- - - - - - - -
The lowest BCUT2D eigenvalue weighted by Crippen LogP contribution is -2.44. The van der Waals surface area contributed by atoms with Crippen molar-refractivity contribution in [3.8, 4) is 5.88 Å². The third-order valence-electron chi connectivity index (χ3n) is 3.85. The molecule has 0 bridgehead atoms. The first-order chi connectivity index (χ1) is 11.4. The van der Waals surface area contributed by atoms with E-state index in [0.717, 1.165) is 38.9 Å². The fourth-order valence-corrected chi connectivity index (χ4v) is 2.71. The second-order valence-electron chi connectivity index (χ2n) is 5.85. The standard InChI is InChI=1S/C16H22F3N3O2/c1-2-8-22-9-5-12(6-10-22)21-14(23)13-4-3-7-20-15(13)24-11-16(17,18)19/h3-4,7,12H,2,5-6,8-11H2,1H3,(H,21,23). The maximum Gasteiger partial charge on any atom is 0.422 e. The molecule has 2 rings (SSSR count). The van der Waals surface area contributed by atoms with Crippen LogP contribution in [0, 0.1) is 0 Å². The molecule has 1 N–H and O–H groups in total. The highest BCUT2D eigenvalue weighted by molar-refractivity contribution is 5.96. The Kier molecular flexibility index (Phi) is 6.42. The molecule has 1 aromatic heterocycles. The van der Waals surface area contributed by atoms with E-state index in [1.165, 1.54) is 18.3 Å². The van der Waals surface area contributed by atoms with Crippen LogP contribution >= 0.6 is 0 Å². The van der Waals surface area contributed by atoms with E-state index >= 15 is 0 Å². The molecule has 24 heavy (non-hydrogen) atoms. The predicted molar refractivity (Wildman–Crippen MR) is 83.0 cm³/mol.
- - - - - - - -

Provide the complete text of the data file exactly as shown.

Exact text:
The lowest BCUT2D eigenvalue weighted by Crippen LogP contribution is -2.44. The van der Waals surface area contributed by atoms with Crippen molar-refractivity contribution in [3.8, 4) is 5.88 Å². The third-order valence-electron chi connectivity index (χ3n) is 3.85. The molecule has 0 bridgehead atoms. The first-order chi connectivity index (χ1) is 11.4. The van der Waals surface area contributed by atoms with E-state index in [0.717, 1.165) is 38.9 Å². The fourth-order valence-corrected chi connectivity index (χ4v) is 2.71. The second-order valence-electron chi connectivity index (χ2n) is 5.85. The standard InChI is InChI=1S/C16H22F3N3O2/c1-2-8-22-9-5-12(6-10-22)21-14(23)13-4-3-7-20-15(13)24-11-16(17,18)19/h3-4,7,12H,2,5-6,8-11H2,1H3,(H,21,23). The maximum Gasteiger partial charge on any atom is 0.422 e. The molecule has 2 rings (SSSR count). The van der Waals surface area contributed by atoms with Crippen LogP contribution in [0, 0.1) is 0 Å². The molecule has 1 N–H and O–H groups in total. The highest BCUT2D eigenvalue weighted by molar-refractivity contribution is 5.96. The Kier molecular flexibility index (Phi) is 6.42. The molecule has 1 aromatic heterocycles. The van der Waals surface area contributed by atoms with E-state index in [1.165, 1.54) is 18.3 Å². The van der Waals surface area contributed by atoms with Crippen LogP contribution >= 0.6 is 0 Å². The van der Waals surface area contributed by atoms with E-state index >= 15 is 0 Å². The molecule has 24 heavy (non-hydrogen) atoms. The predicted molar refractivity (Wildman–Crippen MR) is 83.0 cm³/mol.